The bid for Qualcomm is an ambitious move by Broadcom chief executive Hock Tan, who has turned a small, scrappy chipmaker into a $100bn company based in Singapore and the US. It has pulled off a string of purchases over a decade.
Buying Qualcomm would make Broadcom the third-largest chipmaker, behind Intel and Samsung Electronics. The combined business would instantly become the default provider of a set of components needed to build each of the more than 1bn smartphones sold every year.
The deal would dwarf Dell’s $67bn acquisition of EMC in 2015 — then the biggest in the technology industry.
Qualcomm, which employs around 100 people in Cork, said it would review the unsolicited proposal. The company could reject the bid as too low and fraught with risk that regulators would reject it or take too long to approve it.
The acquisition would, in particular, raise the stakes for Intel, which has been diversifying from its stronghold in computers into smartphone technology by supplying modem chips to Apple.
Based in California, Qualcomm, whose chips allow phones to connect to wireless data networks, has more than 33,000 employees worldwide.
The firm set up an information technology base in Cork three years ago, with the IDA-backed firm announcing plans to hire 100 staff. The company has a number of engineering and support roles advertised for its Cork base, which is located at the City Gate development in Mahon.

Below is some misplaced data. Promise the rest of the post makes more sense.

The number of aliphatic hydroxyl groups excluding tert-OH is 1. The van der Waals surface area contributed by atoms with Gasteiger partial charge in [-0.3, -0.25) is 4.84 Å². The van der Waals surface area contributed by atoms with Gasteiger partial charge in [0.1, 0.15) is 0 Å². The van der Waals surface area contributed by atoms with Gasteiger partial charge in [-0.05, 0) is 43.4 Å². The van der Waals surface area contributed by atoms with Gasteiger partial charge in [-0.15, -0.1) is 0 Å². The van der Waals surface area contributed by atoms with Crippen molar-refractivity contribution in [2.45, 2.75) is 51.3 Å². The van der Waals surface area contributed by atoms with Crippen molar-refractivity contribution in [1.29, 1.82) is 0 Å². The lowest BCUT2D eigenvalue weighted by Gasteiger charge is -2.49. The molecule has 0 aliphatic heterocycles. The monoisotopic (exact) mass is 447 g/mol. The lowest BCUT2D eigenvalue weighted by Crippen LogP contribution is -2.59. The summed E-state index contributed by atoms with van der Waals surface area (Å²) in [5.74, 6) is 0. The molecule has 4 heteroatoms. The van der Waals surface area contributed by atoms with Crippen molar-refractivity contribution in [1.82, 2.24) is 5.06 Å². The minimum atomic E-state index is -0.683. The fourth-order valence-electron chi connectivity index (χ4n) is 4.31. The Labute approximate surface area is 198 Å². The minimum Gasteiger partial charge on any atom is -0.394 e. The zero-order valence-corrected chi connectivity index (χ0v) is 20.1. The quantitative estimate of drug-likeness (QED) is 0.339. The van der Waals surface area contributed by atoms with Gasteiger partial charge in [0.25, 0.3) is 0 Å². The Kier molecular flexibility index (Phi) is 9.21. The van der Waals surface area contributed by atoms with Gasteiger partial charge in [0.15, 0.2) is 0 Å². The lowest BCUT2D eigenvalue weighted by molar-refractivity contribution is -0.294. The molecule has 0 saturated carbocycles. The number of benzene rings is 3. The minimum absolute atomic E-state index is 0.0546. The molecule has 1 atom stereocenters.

Qualcomm is more vulnerable to a takeover now because its shares have been held down by a patent dispute with Apple, as well as concerns it may have to raise its own $38bn bid for NXP Semiconductors that it made last year.
The lawsuit may prompt Apple to stop buying Qualcomm chips for use in the iPhone and other products, which would be a major blow to a unit that drives the bulk of Qualcomm’s revenue. Meanwhile, Broadcom counts Apple among its largest customers.
As part of the Broadcom deal, Qualcomm shareholders would get $60 in cash and $10 per share in Broadcom shares. Including debt, Broadcom’s bid values the transaction at $130bn.
Any deal struck between the two companies would face intense regulatory scrutiny. A big hurdle would be getting regulatory approval in China, on which both Qualcomm and Broadcom rely on heavily to make money.
China is set to scrutinise any deal closely after US regulators blocked a flurry of chip deals by Chinese firms due to security concerns, thwarting the Asian country’s attempt to become self-reliant in chip manufacturing.
But Broadcom said Bank of America, Citi, Deutsche Bank, JP Morgan, and Morgan Stanley have told it that they are highly confident that they will be able to arrange the necessary debt financing for the proposed transaction.
Broadcom approached Qualcomm last year to discuss a potential combination, but did not contact Qualcomm prior to unveiling its $70 per share offer.